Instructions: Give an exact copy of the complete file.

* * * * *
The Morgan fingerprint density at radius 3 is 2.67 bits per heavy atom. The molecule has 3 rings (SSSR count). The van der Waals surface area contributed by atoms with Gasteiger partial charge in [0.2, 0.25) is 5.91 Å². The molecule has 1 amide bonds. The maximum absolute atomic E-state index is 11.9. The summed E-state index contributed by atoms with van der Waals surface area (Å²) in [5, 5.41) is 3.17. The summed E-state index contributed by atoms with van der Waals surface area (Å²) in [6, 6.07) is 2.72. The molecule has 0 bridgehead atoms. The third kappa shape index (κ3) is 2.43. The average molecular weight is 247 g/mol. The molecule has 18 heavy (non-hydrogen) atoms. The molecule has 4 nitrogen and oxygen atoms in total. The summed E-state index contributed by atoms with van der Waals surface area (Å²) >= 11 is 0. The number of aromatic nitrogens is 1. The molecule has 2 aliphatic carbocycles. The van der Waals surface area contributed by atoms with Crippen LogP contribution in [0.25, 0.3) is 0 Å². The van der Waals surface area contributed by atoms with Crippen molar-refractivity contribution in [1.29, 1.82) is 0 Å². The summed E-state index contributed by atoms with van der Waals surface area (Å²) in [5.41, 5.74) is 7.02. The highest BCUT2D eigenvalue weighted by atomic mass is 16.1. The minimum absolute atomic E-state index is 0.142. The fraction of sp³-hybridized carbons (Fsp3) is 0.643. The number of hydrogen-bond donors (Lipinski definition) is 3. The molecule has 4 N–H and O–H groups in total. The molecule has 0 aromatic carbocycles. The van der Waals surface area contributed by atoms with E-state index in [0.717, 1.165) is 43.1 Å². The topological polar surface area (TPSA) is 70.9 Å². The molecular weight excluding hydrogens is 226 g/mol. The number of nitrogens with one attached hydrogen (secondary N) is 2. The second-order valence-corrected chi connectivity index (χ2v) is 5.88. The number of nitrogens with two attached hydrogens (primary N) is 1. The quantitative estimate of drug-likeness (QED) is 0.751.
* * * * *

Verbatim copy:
The Morgan fingerprint density at radius 3 is 2.67 bits per heavy atom. The molecule has 3 rings (SSSR count). The van der Waals surface area contributed by atoms with Gasteiger partial charge in [0.2, 0.25) is 5.91 Å². The molecule has 1 amide bonds. The maximum absolute atomic E-state index is 11.9. The summed E-state index contributed by atoms with van der Waals surface area (Å²) in [5, 5.41) is 3.17. The summed E-state index contributed by atoms with van der Waals surface area (Å²) in [6, 6.07) is 2.72. The molecule has 0 bridgehead atoms. The third kappa shape index (κ3) is 2.43. The average molecular weight is 247 g/mol. The molecule has 18 heavy (non-hydrogen) atoms. The molecule has 4 nitrogen and oxygen atoms in total. The summed E-state index contributed by atoms with van der Waals surface area (Å²) >= 11 is 0. The number of aromatic nitrogens is 1. The molecule has 2 aliphatic carbocycles. The van der Waals surface area contributed by atoms with Crippen LogP contribution in [0.25, 0.3) is 0 Å². The van der Waals surface area contributed by atoms with Crippen molar-refractivity contribution in [1.29, 1.82) is 0 Å². The summed E-state index contributed by atoms with van der Waals surface area (Å²) in [5.41, 5.74) is 7.02. The highest BCUT2D eigenvalue weighted by atomic mass is 16.1. The minimum absolute atomic E-state index is 0.142. The fraction of sp³-hybridized carbons (Fsp3) is 0.643. The number of hydrogen-bond donors (Lipinski definition) is 3. The molecule has 4 N–H and O–H groups in total. The molecule has 0 aromatic carbocycles. The van der Waals surface area contributed by atoms with E-state index in [0.717, 1.165) is 43.1 Å². The topological polar surface area (TPSA) is 70.9 Å². The molecular weight excluding hydrogens is 226 g/mol. The number of nitrogens with one attached hydrogen (secondary N) is 2. The second-order valence-corrected chi connectivity index (χ2v) is 5.88. The number of nitrogens with two attached hydrogens (primary N) is 1. The quantitative estimate of drug-likeness (QED) is 0.751.